“Yes, Bristol! It’s so good to be back here”, said NAO while walking out to a screaming crowd inside in The Marble Factory.
The young emerging artist has a combinatorial craft like no other. The way she brings elements from; RnB, Electro-pop, Neo-soul, and Jazz-infused vocals into her music have brought her to this stage, and by the sense, in the air, she’s on the cusp of doing something special.
It was her prolific track In The Morning that primitively attracted my ears. The confessionary record is one that can be emphasised by the masses. This song is an admission of the discomfort of a lover no longer in love. In this performance, she breaks out in a boisterous movement that brings the elimination of devotion to life. Sustained by the neurological bass ‘In The Morning’ sparked the crowd into a phase of hysteria.
The racy bass that glides through ‘Inhale/Exhale’ is something that took her performance up a notch. With the track being produced masterfully by GRADES (Daniel Traynor) you can imagine the Electro\RnB hybrid enchanted the crowd from beginning to end.
Another track produced on Nao’s For All We Know album by GRADES is ‘DYWM’. The airy track was delivered in a sway that regulated the electrifying performance so far that evening. Her vocals in the delivery of ‘DYWM’ reminded me of her cherub vocals that unlock your, heart strings that she plays effortlessly. The arrangement between the band and NAO was accentuated incomparable to anything I have seen in a while. What I love when seeing bands is the harmony between performer and instrumentalist. The atmospheric strumming of the guitar gave way for “Writing you a four secret page letter, I’m hoping that it landed at your door” from NAO’s blissful vocals, which were furthermore complemented by the synthesiser and drums. Compared to the track on the album ‘DYWM’ at this particular point was stripped down to the bare minimum, right own to the bone.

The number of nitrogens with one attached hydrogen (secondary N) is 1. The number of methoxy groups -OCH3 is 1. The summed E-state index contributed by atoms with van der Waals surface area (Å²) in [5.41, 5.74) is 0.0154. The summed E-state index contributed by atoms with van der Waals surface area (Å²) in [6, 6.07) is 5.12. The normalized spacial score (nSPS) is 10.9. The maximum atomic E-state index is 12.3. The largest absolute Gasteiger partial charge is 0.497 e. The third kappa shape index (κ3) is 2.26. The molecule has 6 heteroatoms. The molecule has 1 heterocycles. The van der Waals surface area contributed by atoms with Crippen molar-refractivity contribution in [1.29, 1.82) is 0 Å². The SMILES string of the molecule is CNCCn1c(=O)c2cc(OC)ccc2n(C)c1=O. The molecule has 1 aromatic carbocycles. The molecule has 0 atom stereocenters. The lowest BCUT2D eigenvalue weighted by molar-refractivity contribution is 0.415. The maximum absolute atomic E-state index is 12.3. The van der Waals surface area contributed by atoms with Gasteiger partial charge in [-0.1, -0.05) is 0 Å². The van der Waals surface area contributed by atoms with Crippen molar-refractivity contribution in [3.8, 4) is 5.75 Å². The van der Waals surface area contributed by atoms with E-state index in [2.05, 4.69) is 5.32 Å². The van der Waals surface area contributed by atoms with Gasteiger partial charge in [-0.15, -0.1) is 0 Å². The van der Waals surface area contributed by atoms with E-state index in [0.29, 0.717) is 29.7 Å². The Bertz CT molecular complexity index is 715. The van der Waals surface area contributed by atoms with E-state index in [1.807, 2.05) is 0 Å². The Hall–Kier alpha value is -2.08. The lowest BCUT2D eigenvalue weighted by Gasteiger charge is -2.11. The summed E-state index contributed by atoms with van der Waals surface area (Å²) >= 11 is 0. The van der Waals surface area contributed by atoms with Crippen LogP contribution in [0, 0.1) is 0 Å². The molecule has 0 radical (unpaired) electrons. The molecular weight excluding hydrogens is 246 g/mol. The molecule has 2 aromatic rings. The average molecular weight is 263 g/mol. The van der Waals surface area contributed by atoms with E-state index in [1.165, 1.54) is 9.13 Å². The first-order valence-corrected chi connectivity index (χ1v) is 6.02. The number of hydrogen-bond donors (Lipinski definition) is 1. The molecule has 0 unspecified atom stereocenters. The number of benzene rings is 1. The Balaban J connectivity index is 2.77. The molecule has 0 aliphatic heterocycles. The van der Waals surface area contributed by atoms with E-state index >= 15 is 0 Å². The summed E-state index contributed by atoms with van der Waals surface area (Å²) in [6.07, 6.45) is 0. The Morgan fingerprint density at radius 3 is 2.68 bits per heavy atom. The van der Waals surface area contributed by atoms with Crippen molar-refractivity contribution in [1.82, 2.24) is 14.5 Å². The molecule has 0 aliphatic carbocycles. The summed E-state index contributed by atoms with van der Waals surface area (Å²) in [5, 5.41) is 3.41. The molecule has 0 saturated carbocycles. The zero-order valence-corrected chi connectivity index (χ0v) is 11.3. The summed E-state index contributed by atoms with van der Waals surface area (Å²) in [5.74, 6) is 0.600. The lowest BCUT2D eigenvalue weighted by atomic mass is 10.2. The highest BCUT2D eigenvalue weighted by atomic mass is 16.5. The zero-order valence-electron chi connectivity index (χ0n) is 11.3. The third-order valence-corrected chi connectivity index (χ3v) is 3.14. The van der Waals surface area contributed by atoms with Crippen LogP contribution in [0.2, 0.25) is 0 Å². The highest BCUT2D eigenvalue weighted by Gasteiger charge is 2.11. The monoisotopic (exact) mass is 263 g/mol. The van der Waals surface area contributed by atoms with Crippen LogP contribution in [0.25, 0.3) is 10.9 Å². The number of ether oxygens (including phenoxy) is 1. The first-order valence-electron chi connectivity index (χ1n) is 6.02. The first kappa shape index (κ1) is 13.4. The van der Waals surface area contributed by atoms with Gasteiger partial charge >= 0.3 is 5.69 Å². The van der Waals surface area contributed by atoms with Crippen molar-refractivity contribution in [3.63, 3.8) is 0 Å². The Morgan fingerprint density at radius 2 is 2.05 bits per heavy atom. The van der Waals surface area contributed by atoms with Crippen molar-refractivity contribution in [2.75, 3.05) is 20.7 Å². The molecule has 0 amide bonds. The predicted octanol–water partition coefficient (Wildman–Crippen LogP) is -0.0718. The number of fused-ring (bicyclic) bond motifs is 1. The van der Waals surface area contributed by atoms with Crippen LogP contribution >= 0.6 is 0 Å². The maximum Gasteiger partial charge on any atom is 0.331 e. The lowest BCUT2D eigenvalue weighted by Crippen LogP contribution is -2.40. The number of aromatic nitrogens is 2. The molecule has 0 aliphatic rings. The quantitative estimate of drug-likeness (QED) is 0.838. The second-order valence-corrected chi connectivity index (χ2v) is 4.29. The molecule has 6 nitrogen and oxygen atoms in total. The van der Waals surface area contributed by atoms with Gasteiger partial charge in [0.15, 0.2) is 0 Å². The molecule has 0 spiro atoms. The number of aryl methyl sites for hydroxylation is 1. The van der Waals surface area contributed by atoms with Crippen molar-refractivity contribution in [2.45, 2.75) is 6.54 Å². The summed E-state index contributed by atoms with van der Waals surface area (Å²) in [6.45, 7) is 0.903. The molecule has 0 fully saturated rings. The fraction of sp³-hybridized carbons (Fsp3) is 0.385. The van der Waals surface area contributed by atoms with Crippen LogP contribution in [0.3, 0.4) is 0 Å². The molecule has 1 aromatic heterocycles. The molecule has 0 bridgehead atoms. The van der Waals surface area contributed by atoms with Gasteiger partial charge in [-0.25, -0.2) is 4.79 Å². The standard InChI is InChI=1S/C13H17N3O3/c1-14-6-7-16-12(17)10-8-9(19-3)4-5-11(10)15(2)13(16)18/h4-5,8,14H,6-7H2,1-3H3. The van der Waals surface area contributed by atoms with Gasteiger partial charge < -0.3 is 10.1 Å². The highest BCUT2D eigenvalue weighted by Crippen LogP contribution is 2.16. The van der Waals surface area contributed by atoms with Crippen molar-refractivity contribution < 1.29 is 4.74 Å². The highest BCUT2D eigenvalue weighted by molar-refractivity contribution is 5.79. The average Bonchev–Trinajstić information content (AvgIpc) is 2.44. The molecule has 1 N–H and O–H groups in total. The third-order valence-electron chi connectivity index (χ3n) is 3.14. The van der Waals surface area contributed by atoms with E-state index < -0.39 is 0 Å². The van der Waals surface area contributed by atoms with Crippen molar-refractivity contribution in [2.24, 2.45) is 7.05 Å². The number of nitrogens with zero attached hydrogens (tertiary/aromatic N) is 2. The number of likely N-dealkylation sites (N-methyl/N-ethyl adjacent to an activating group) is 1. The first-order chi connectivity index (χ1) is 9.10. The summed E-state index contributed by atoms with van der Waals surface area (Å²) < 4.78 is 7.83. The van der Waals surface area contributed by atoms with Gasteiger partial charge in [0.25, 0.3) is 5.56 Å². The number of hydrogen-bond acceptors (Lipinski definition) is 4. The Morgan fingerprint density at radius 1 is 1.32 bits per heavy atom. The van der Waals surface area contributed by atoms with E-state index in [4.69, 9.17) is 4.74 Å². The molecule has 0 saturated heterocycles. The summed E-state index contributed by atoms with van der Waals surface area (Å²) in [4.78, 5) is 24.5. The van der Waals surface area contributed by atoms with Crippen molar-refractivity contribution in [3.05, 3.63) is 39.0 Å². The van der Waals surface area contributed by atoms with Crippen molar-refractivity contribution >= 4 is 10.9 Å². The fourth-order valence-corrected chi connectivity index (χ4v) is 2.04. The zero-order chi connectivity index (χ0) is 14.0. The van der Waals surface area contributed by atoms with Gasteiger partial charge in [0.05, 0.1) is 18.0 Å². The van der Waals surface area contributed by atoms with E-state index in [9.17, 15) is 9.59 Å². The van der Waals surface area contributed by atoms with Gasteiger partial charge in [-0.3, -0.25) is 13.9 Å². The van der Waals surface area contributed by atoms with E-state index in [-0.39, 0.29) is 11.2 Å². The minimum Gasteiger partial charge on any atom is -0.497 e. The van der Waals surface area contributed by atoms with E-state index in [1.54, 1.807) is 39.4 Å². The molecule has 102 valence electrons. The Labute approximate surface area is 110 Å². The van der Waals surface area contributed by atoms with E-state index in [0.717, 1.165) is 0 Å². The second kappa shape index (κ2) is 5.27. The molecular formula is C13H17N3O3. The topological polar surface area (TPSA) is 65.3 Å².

“We only have about two songs left, thank you guys again for coming out you have been beautiful, recognised,” said NAO attentively recognised that the energy she showed so radiantly came from the sold-out crowd. Mura Masa’s ‘Firefly’ isn’t something that would come up on my search history, but I can write happily that I’m glad to of witnessed NAO’s live performance of the record. The song which can be found on Muru Masa’s Somewhere Someday EP was held until second to last. The upbeat chime sounding intro brought the way for the reverberating bass accompanied by NAO self-proclaimed “wonky funk” vocals.
Closing the show was ‘Bad Blood,’ the standout record on her debut album, For All We Know. The synth-led record releases roars of bass that escorts NAO’s lyrical tone defiance through the tune; she has never played it safe in conforming to RnB or Electro Pop norms, thankfully. With this in mind, the delivery of the song routed her performance into a thought-provoking sunset. In contemplation whilst exiting The Marble Factory, I could only ask myself – to what extent has NAO changed the scope of RnB within British music? An answer too familiar, only time will tell.